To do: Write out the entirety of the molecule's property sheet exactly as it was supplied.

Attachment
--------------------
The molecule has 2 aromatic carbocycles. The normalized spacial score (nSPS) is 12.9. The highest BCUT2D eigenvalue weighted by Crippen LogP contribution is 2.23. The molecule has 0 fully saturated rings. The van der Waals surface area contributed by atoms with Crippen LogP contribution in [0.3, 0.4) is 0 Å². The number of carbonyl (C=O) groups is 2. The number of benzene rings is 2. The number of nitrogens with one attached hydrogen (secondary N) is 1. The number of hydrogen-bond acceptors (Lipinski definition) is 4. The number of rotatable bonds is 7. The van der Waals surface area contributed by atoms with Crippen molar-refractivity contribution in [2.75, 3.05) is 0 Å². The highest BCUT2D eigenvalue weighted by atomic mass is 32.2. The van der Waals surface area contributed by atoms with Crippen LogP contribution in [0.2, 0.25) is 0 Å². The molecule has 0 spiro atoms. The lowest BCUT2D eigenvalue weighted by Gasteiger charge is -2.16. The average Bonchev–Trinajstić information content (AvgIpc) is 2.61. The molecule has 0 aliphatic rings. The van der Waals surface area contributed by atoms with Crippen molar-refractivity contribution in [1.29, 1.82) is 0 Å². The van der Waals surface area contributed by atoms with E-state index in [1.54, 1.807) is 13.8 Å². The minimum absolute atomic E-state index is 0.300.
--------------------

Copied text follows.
The molecule has 2 aromatic carbocycles. The normalized spacial score (nSPS) is 12.9. The highest BCUT2D eigenvalue weighted by Crippen LogP contribution is 2.23. The molecule has 0 fully saturated rings. The van der Waals surface area contributed by atoms with Crippen LogP contribution in [0.3, 0.4) is 0 Å². The number of carbonyl (C=O) groups is 2. The number of benzene rings is 2. The number of nitrogens with one attached hydrogen (secondary N) is 1. The number of hydrogen-bond acceptors (Lipinski definition) is 4. The number of rotatable bonds is 7. The van der Waals surface area contributed by atoms with Crippen molar-refractivity contribution in [2.75, 3.05) is 0 Å². The highest BCUT2D eigenvalue weighted by atomic mass is 32.2. The van der Waals surface area contributed by atoms with Crippen LogP contribution in [0.2, 0.25) is 0 Å². The molecule has 0 spiro atoms. The lowest BCUT2D eigenvalue weighted by Gasteiger charge is -2.16. The average Bonchev–Trinajstić information content (AvgIpc) is 2.61. The molecule has 0 aliphatic rings. The van der Waals surface area contributed by atoms with Crippen molar-refractivity contribution in [1.29, 1.82) is 0 Å². The van der Waals surface area contributed by atoms with E-state index in [1.54, 1.807) is 13.8 Å². The minimum absolute atomic E-state index is 0.300.